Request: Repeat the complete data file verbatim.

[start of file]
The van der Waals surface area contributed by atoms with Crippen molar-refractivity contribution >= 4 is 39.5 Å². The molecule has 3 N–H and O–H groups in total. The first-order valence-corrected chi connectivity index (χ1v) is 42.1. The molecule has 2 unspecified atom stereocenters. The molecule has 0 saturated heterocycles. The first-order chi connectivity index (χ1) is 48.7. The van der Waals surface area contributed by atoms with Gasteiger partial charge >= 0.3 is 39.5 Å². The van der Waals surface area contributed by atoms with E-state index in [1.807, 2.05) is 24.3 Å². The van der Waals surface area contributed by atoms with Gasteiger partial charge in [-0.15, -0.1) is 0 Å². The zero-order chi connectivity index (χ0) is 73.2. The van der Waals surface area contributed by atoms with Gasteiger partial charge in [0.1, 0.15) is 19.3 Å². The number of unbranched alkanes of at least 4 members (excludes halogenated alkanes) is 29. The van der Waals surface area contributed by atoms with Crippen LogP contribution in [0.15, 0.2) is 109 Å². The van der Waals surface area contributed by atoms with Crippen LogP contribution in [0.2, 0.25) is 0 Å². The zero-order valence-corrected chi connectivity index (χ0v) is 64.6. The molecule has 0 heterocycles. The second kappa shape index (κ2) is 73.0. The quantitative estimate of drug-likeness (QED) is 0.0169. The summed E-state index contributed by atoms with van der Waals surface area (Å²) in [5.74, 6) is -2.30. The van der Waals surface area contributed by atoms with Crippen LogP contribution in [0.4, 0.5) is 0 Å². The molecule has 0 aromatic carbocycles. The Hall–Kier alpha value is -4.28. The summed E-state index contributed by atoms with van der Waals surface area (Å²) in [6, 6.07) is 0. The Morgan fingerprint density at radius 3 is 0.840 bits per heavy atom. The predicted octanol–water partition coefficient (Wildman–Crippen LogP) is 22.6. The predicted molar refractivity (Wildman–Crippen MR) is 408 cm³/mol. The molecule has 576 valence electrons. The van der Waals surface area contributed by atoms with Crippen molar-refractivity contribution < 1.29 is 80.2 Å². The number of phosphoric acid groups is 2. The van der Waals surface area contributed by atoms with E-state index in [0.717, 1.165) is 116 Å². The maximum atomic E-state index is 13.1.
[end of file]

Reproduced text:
The van der Waals surface area contributed by atoms with Crippen molar-refractivity contribution >= 4 is 39.5 Å². The molecule has 3 N–H and O–H groups in total. The first-order valence-corrected chi connectivity index (χ1v) is 42.1. The molecule has 2 unspecified atom stereocenters. The molecule has 0 saturated heterocycles. The first-order chi connectivity index (χ1) is 48.7. The van der Waals surface area contributed by atoms with Gasteiger partial charge >= 0.3 is 39.5 Å². The van der Waals surface area contributed by atoms with E-state index in [1.807, 2.05) is 24.3 Å². The van der Waals surface area contributed by atoms with Gasteiger partial charge in [-0.15, -0.1) is 0 Å². The zero-order chi connectivity index (χ0) is 73.2. The van der Waals surface area contributed by atoms with Gasteiger partial charge in [0.1, 0.15) is 19.3 Å². The number of unbranched alkanes of at least 4 members (excludes halogenated alkanes) is 29. The van der Waals surface area contributed by atoms with Crippen LogP contribution in [0.15, 0.2) is 109 Å². The van der Waals surface area contributed by atoms with Crippen LogP contribution in [0.2, 0.25) is 0 Å². The zero-order valence-corrected chi connectivity index (χ0v) is 64.6. The molecule has 0 heterocycles. The second kappa shape index (κ2) is 73.0. The quantitative estimate of drug-likeness (QED) is 0.0169. The summed E-state index contributed by atoms with van der Waals surface area (Å²) in [5.74, 6) is -2.30. The van der Waals surface area contributed by atoms with Crippen LogP contribution in [0.4, 0.5) is 0 Å². The molecule has 0 aromatic carbocycles. The Hall–Kier alpha value is -4.28. The summed E-state index contributed by atoms with van der Waals surface area (Å²) in [6, 6.07) is 0. The Morgan fingerprint density at radius 3 is 0.840 bits per heavy atom. The predicted octanol–water partition coefficient (Wildman–Crippen LogP) is 22.6. The predicted molar refractivity (Wildman–Crippen MR) is 408 cm³/mol. The molecule has 576 valence electrons. The van der Waals surface area contributed by atoms with Crippen molar-refractivity contribution < 1.29 is 80.2 Å². The number of phosphoric acid groups is 2. The van der Waals surface area contributed by atoms with E-state index in [0.717, 1.165) is 116 Å². The maximum atomic E-state index is 13.1.